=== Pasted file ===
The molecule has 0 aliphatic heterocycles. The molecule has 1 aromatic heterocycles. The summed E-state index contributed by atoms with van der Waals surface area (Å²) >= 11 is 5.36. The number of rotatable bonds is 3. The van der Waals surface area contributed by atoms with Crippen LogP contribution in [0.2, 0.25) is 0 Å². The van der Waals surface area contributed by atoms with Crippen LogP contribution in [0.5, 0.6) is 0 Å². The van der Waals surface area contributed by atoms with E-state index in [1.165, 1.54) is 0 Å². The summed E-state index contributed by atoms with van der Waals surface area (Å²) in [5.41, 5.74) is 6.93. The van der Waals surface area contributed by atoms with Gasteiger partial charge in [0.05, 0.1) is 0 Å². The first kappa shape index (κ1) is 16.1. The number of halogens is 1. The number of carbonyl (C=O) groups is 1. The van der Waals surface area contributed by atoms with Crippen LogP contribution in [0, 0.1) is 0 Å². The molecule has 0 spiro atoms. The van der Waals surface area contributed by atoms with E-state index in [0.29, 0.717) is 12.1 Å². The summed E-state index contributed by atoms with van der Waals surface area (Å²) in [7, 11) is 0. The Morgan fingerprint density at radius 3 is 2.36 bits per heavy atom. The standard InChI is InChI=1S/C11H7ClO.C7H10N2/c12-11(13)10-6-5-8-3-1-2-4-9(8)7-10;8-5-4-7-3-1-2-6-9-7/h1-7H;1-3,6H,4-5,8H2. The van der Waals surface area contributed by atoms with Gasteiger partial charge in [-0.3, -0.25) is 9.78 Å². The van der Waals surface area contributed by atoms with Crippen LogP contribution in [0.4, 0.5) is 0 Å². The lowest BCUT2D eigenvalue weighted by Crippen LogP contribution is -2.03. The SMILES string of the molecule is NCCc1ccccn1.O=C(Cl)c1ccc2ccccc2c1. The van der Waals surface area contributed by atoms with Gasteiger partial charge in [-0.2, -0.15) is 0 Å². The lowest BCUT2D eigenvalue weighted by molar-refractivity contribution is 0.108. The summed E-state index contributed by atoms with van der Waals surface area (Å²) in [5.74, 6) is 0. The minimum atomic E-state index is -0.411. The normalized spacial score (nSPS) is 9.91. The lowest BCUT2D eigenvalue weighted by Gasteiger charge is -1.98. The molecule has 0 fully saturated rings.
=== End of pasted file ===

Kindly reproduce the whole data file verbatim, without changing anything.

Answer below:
The molecule has 0 aliphatic heterocycles. The molecule has 1 aromatic heterocycles. The summed E-state index contributed by atoms with van der Waals surface area (Å²) >= 11 is 5.36. The number of rotatable bonds is 3. The van der Waals surface area contributed by atoms with Crippen LogP contribution in [0.2, 0.25) is 0 Å². The van der Waals surface area contributed by atoms with Crippen LogP contribution in [0.5, 0.6) is 0 Å². The van der Waals surface area contributed by atoms with E-state index in [1.165, 1.54) is 0 Å². The summed E-state index contributed by atoms with van der Waals surface area (Å²) in [5.41, 5.74) is 6.93. The van der Waals surface area contributed by atoms with Gasteiger partial charge in [0.05, 0.1) is 0 Å². The first kappa shape index (κ1) is 16.1. The number of halogens is 1. The number of carbonyl (C=O) groups is 1. The van der Waals surface area contributed by atoms with Crippen LogP contribution in [0, 0.1) is 0 Å². The molecule has 0 spiro atoms. The van der Waals surface area contributed by atoms with E-state index in [0.29, 0.717) is 12.1 Å². The summed E-state index contributed by atoms with van der Waals surface area (Å²) in [7, 11) is 0. The Morgan fingerprint density at radius 3 is 2.36 bits per heavy atom. The standard InChI is InChI=1S/C11H7ClO.C7H10N2/c12-11(13)10-6-5-8-3-1-2-4-9(8)7-10;8-5-4-7-3-1-2-6-9-7/h1-7H;1-3,6H,4-5,8H2. The van der Waals surface area contributed by atoms with Gasteiger partial charge in [-0.3, -0.25) is 9.78 Å². The van der Waals surface area contributed by atoms with Crippen LogP contribution in [0.4, 0.5) is 0 Å². The lowest BCUT2D eigenvalue weighted by Crippen LogP contribution is -2.03. The SMILES string of the molecule is NCCc1ccccn1.O=C(Cl)c1ccc2ccccc2c1. The van der Waals surface area contributed by atoms with Gasteiger partial charge in [-0.2, -0.15) is 0 Å². The lowest BCUT2D eigenvalue weighted by molar-refractivity contribution is 0.108. The summed E-state index contributed by atoms with van der Waals surface area (Å²) in [5.74, 6) is 0. The minimum atomic E-state index is -0.411. The normalized spacial score (nSPS) is 9.91. The lowest BCUT2D eigenvalue weighted by Gasteiger charge is -1.98. The molecule has 0 fully saturated rings.